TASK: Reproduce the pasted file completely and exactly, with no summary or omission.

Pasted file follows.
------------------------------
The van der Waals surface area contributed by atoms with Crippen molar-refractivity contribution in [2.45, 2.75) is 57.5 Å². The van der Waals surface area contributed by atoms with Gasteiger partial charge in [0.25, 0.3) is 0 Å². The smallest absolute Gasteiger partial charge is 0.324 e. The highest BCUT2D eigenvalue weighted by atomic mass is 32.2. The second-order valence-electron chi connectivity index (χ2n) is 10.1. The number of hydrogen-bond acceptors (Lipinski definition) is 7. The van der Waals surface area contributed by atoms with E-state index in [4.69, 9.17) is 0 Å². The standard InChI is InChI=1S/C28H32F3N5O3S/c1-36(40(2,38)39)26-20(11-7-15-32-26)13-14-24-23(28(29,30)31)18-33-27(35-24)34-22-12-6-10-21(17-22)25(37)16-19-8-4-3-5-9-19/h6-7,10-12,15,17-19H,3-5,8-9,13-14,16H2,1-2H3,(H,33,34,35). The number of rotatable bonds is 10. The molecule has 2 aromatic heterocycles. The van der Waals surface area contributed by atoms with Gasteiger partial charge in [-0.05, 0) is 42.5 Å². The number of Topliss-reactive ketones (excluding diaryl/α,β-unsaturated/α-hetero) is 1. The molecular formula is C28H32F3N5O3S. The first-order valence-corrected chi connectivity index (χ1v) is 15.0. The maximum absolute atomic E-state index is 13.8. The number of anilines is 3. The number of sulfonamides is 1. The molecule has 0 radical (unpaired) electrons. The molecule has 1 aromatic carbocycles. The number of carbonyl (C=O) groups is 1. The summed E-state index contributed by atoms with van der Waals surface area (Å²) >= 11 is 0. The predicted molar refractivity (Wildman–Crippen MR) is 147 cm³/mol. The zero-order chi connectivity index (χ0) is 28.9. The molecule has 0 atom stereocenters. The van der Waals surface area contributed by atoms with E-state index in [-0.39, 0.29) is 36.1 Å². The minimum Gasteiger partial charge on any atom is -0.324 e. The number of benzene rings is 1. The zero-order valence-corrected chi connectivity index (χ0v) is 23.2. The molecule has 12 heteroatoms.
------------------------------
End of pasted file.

The van der Waals surface area contributed by atoms with Crippen molar-refractivity contribution in [2.45, 2.75) is 57.5 Å². The van der Waals surface area contributed by atoms with Gasteiger partial charge in [0.25, 0.3) is 0 Å². The smallest absolute Gasteiger partial charge is 0.324 e. The highest BCUT2D eigenvalue weighted by atomic mass is 32.2. The second-order valence-electron chi connectivity index (χ2n) is 10.1. The number of hydrogen-bond acceptors (Lipinski definition) is 7. The van der Waals surface area contributed by atoms with E-state index in [4.69, 9.17) is 0 Å². The standard InChI is InChI=1S/C28H32F3N5O3S/c1-36(40(2,38)39)26-20(11-7-15-32-26)13-14-24-23(28(29,30)31)18-33-27(35-24)34-22-12-6-10-21(17-22)25(37)16-19-8-4-3-5-9-19/h6-7,10-12,15,17-19H,3-5,8-9,13-14,16H2,1-2H3,(H,33,34,35). The number of rotatable bonds is 10. The molecule has 2 aromatic heterocycles. The van der Waals surface area contributed by atoms with Gasteiger partial charge in [-0.05, 0) is 42.5 Å². The number of Topliss-reactive ketones (excluding diaryl/α,β-unsaturated/α-hetero) is 1. The molecular formula is C28H32F3N5O3S. The first-order valence-corrected chi connectivity index (χ1v) is 15.0. The maximum absolute atomic E-state index is 13.8. The number of anilines is 3. The number of sulfonamides is 1. The molecule has 0 radical (unpaired) electrons. The molecule has 1 aromatic carbocycles. The number of carbonyl (C=O) groups is 1. The summed E-state index contributed by atoms with van der Waals surface area (Å²) >= 11 is 0. The predicted molar refractivity (Wildman–Crippen MR) is 147 cm³/mol. The zero-order chi connectivity index (χ0) is 28.9. The molecule has 0 atom stereocenters. The van der Waals surface area contributed by atoms with E-state index in [-0.39, 0.29) is 36.1 Å². The minimum Gasteiger partial charge on any atom is -0.324 e. The number of benzene rings is 1. The zero-order valence-corrected chi connectivity index (χ0v) is 23.2. The molecule has 12 heteroatoms.